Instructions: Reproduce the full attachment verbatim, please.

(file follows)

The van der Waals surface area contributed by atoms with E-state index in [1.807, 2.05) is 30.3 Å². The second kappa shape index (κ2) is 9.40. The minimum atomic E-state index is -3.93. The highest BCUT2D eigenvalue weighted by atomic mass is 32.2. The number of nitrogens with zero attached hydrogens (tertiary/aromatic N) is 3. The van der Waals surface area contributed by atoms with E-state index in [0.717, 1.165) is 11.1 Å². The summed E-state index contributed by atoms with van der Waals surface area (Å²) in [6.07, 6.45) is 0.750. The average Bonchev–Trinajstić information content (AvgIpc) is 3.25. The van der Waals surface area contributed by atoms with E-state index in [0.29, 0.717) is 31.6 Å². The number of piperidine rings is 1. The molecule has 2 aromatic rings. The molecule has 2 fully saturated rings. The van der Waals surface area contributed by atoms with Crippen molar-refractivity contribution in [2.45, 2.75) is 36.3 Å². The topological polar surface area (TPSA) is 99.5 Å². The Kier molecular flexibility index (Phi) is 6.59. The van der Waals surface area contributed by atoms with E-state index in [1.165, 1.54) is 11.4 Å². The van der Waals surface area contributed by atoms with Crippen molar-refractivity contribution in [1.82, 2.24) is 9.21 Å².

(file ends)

The van der Waals surface area contributed by atoms with E-state index in [1.807, 2.05) is 30.3 Å². The second kappa shape index (κ2) is 9.40. The minimum atomic E-state index is -3.93. The highest BCUT2D eigenvalue weighted by atomic mass is 32.2. The number of nitrogens with zero attached hydrogens (tertiary/aromatic N) is 3. The van der Waals surface area contributed by atoms with E-state index in [0.717, 1.165) is 11.1 Å². The summed E-state index contributed by atoms with van der Waals surface area (Å²) in [6.07, 6.45) is 0.750. The average Bonchev–Trinajstić information content (AvgIpc) is 3.25. The van der Waals surface area contributed by atoms with E-state index in [0.29, 0.717) is 31.6 Å². The number of piperidine rings is 1. The molecule has 2 aromatic rings. The molecule has 2 fully saturated rings. The van der Waals surface area contributed by atoms with Crippen molar-refractivity contribution in [2.45, 2.75) is 36.3 Å². The topological polar surface area (TPSA) is 99.5 Å². The Kier molecular flexibility index (Phi) is 6.59. The van der Waals surface area contributed by atoms with E-state index in [1.165, 1.54) is 11.4 Å². The van der Waals surface area contributed by atoms with Crippen molar-refractivity contribution in [1.82, 2.24) is 9.21 Å².